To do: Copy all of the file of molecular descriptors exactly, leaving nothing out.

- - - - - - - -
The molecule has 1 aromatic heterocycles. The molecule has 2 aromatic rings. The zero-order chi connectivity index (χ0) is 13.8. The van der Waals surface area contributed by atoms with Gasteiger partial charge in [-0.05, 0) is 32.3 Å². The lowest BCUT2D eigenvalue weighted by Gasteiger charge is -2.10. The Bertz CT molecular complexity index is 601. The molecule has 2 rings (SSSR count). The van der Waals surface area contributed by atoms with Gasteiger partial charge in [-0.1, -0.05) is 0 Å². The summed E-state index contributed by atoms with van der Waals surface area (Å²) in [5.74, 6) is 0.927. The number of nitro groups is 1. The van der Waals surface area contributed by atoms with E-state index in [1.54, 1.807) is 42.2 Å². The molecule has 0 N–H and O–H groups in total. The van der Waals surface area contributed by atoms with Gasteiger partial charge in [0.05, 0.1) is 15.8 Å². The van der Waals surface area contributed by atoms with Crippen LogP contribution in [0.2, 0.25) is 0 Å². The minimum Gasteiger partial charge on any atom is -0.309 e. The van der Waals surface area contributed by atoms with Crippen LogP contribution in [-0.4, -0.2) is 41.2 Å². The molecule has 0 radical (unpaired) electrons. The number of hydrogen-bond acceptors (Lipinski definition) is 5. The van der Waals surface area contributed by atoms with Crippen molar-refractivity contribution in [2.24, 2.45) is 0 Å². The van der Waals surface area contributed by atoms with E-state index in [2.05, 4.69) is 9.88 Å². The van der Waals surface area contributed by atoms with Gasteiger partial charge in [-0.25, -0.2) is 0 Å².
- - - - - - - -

The molecule has 1 aromatic heterocycles. The molecule has 2 aromatic rings. The zero-order chi connectivity index (χ0) is 13.8. The van der Waals surface area contributed by atoms with Gasteiger partial charge in [-0.05, 0) is 32.3 Å². The lowest BCUT2D eigenvalue weighted by Gasteiger charge is -2.10. The Bertz CT molecular complexity index is 601. The molecule has 2 rings (SSSR count). The van der Waals surface area contributed by atoms with Gasteiger partial charge in [-0.1, -0.05) is 0 Å². The summed E-state index contributed by atoms with van der Waals surface area (Å²) in [5.74, 6) is 0.927. The number of nitro groups is 1. The van der Waals surface area contributed by atoms with E-state index in [1.54, 1.807) is 42.2 Å². The molecule has 0 N–H and O–H groups in total. The van der Waals surface area contributed by atoms with Gasteiger partial charge in [0.05, 0.1) is 15.8 Å². The van der Waals surface area contributed by atoms with Crippen LogP contribution in [0.2, 0.25) is 0 Å². The minimum Gasteiger partial charge on any atom is -0.309 e. The van der Waals surface area contributed by atoms with Crippen LogP contribution in [-0.4, -0.2) is 41.2 Å². The molecule has 0 radical (unpaired) electrons. The number of hydrogen-bond acceptors (Lipinski definition) is 5. The van der Waals surface area contributed by atoms with Crippen molar-refractivity contribution in [2.24, 2.45) is 0 Å². The van der Waals surface area contributed by atoms with E-state index in [2.05, 4.69) is 9.88 Å². The van der Waals surface area contributed by atoms with Gasteiger partial charge in [-0.25, -0.2) is 0 Å².